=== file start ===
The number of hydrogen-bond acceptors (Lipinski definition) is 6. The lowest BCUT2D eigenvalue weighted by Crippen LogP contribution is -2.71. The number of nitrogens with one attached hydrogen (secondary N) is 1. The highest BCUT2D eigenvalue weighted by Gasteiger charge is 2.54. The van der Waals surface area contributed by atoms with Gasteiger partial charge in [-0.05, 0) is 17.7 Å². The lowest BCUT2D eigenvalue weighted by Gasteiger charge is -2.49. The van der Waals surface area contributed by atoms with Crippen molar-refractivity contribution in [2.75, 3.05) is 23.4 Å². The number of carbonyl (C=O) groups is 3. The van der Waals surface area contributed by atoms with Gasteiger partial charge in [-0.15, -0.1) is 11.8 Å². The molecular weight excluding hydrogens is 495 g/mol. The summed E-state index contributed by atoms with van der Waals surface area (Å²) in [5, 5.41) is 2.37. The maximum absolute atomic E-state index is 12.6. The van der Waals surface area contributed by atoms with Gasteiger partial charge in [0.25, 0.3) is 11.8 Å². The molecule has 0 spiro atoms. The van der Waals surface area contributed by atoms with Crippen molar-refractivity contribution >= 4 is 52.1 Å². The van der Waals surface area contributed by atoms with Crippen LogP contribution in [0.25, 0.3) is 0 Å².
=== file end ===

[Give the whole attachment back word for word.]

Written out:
The number of hydrogen-bond acceptors (Lipinski definition) is 6. The lowest BCUT2D eigenvalue weighted by Crippen LogP contribution is -2.71. The number of nitrogens with one attached hydrogen (secondary N) is 1. The highest BCUT2D eigenvalue weighted by Gasteiger charge is 2.54. The van der Waals surface area contributed by atoms with Gasteiger partial charge in [-0.05, 0) is 17.7 Å². The lowest BCUT2D eigenvalue weighted by Gasteiger charge is -2.49. The van der Waals surface area contributed by atoms with Crippen molar-refractivity contribution in [2.75, 3.05) is 23.4 Å². The number of carbonyl (C=O) groups is 3. The van der Waals surface area contributed by atoms with Gasteiger partial charge in [-0.15, -0.1) is 11.8 Å². The molecular weight excluding hydrogens is 495 g/mol. The summed E-state index contributed by atoms with van der Waals surface area (Å²) in [5, 5.41) is 2.37. The maximum absolute atomic E-state index is 12.6. The van der Waals surface area contributed by atoms with Gasteiger partial charge in [0.25, 0.3) is 11.8 Å². The molecule has 0 spiro atoms. The van der Waals surface area contributed by atoms with Crippen molar-refractivity contribution >= 4 is 52.1 Å². The van der Waals surface area contributed by atoms with Crippen LogP contribution in [0.25, 0.3) is 0 Å².